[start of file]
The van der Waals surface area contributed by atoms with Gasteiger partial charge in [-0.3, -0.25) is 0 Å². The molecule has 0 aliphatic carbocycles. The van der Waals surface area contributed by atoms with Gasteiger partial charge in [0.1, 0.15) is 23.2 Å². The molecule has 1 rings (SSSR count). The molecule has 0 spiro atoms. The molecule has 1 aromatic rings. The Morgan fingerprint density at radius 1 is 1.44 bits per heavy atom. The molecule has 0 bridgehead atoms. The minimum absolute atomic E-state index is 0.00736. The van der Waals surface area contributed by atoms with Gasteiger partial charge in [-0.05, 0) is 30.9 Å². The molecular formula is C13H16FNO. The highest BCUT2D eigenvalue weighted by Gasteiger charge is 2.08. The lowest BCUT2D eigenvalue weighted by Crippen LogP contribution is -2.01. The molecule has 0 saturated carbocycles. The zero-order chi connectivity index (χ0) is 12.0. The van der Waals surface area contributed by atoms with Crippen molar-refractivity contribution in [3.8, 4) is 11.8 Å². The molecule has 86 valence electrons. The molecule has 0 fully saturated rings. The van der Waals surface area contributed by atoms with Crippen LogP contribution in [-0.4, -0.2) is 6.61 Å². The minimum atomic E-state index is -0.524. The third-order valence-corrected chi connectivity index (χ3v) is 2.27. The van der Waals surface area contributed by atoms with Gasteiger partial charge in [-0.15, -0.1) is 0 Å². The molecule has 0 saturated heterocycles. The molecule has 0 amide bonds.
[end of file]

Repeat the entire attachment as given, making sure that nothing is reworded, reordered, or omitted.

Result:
The van der Waals surface area contributed by atoms with Gasteiger partial charge in [-0.3, -0.25) is 0 Å². The molecule has 0 aliphatic carbocycles. The van der Waals surface area contributed by atoms with Gasteiger partial charge in [0.1, 0.15) is 23.2 Å². The molecule has 1 rings (SSSR count). The molecule has 0 spiro atoms. The molecule has 1 aromatic rings. The Morgan fingerprint density at radius 1 is 1.44 bits per heavy atom. The molecule has 0 bridgehead atoms. The minimum absolute atomic E-state index is 0.00736. The van der Waals surface area contributed by atoms with Gasteiger partial charge in [-0.05, 0) is 30.9 Å². The molecular formula is C13H16FNO. The highest BCUT2D eigenvalue weighted by Gasteiger charge is 2.08. The lowest BCUT2D eigenvalue weighted by Crippen LogP contribution is -2.01. The molecule has 0 saturated carbocycles. The zero-order chi connectivity index (χ0) is 12.0. The van der Waals surface area contributed by atoms with Crippen molar-refractivity contribution in [3.8, 4) is 11.8 Å². The molecule has 86 valence electrons. The molecule has 0 fully saturated rings. The van der Waals surface area contributed by atoms with Crippen LogP contribution in [-0.4, -0.2) is 6.61 Å². The minimum atomic E-state index is -0.524. The third-order valence-corrected chi connectivity index (χ3v) is 2.27. The van der Waals surface area contributed by atoms with Gasteiger partial charge in [-0.15, -0.1) is 0 Å². The molecule has 0 saturated heterocycles. The molecule has 0 amide bonds.